He has Rights and Access

It is possible that your child disclosed that her father sexually abused her, and the investigation did not confirm the allegation. It is possible that you did your part in reporting the abuse, cooperating with law enforcement and Child Protective Services. Perhaps your child went through a forensic medical examination and an interview at the Child Abuse Assessment Center. However, enough evidence was not found, and the case was not founded. It is possible that the case was not investigated by Child Protective Services following the report. It may have been dismissed, or they may have been unable to determine that the allegation was valid. The father continues to have legal right to visitation and access to the child. You, as mother, can not interfere with those rights without potential legal consequences. 

Child Protective Services may have found enough evidence to recommend that the father have supervised visitation during the investigation process. Specially trained law enforcement officers, abuse interviewers, and physicians examine the child, produce reports with recommendations, and provide this information to the District Attorney. If an abuser does not confess to the crime of sexual abuse, the investigation must provide sufficient evidence of abuse that the District Attorney is willing to move forward with criminal charges. This is very difficult because medical evidence is usually required, and both high and low-probability medical indicators are very specific. It is unlikely that these would be found in most cases. Medical evidence is also controversial as some indicators are found in children who have not been abused. Most reports of child abuse do not result in legal charges. If a suspicion of abuse, rather than disclosure, motivates the investigation, and if the child is too young to articulate the abuse, it is particularly difficult to provide sufficient evidence for charges and conviction.

Child Sexual Abuse: Intervention and Treatment Issues by Kathleen Coulborn Faller (1993) is a manual published by the U.S. Department of Health and Human Services. It contains protocols for child interview, forensic examination, and consideration of psychological criteria in substantiating abuse. The determination of child sexual abuse, without perpetrator confession, is difficult to obtain.

You, as mother, are still in a position of needing to provide protection to the child. If your child has disclosed, and no protection is available from law enforcement or the court, then your child continues at risk of further abuse. You can minimize the risk by separating and/or divorcing your spouse. However, without conviction of abuse, the father has legal rights and access to the child. In a custody case, he will be afforded the rights and access due him, based on his role as father.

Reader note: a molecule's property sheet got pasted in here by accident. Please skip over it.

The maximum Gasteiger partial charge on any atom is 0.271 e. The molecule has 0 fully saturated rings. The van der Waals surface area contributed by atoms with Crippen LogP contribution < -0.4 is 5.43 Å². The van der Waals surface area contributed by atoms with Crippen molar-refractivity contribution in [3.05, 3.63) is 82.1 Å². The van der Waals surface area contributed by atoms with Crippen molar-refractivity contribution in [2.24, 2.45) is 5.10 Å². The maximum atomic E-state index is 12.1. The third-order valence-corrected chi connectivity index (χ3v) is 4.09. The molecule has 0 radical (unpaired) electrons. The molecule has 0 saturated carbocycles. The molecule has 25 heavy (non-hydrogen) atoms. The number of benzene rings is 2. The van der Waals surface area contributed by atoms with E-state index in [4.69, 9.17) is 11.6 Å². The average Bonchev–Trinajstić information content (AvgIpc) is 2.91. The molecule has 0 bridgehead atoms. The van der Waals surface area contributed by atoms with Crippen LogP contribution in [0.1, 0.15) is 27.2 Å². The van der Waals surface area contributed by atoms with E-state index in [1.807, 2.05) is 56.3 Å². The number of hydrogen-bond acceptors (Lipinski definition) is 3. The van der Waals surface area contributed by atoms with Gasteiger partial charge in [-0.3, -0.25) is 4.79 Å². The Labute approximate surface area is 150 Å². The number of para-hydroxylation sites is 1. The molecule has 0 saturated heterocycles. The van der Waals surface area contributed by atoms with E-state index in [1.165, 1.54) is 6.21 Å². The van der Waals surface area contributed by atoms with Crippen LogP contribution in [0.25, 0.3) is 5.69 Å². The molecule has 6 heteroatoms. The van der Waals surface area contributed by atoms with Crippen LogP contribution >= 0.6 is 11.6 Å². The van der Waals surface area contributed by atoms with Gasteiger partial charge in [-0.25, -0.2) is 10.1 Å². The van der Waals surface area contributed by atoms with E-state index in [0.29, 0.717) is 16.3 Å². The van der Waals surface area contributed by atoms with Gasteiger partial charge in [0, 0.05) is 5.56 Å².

If the child is older and states clearly that she does not want to spend time with her father, then the court will listen to her preference. A parent custody evaluator may provide a recommendation to the court regarding custody and parenting time. 

This is a difficult dilemma. You are responsible to protect your child, and you may be unable to keep her from her abuser. It is important that your child know that you believe her and support her, and that open communication occurs. It is important that your child be in ongoing therapy so that she has a safe place to talk about her concerns. Therapist's recommendations, based on the welfare and best interests of the child, are often considered by the court as determinative in child safety issues. It is also important that you be in ongoing therapy to address issues related to your child's abuse. A support group will provide a safe place for you to talk to other mothers of sexually abused children.  

If you have chosen to reunite with the perpetrator because of emotional attachment, it is important that you face safety issues regarding your child. Your child may interpret the continued presence of the abuser in her life as a betrayal - your betrayal of her - and this will most likely alter your relationship with your child. She will not consider you a safe resource. If the perpetrator lives in the home with children, a Safety Plan needs to be in place. That plan would set Rules and Guidelines for the household in order to keep your child or children safe. This may include alarms and other safety devices within the home. 

The most relevant issue is the safety of your child. If your child has disclosed abuse, and if the abuser does not confess to the abuse, and if the abuser remains in the home, your child is at high risk of continued abuse. For those children who disclose and no protection occurs, the abuse usually continues, and the child will experience long-term consequences of the abuse.

See Abuse Prevention


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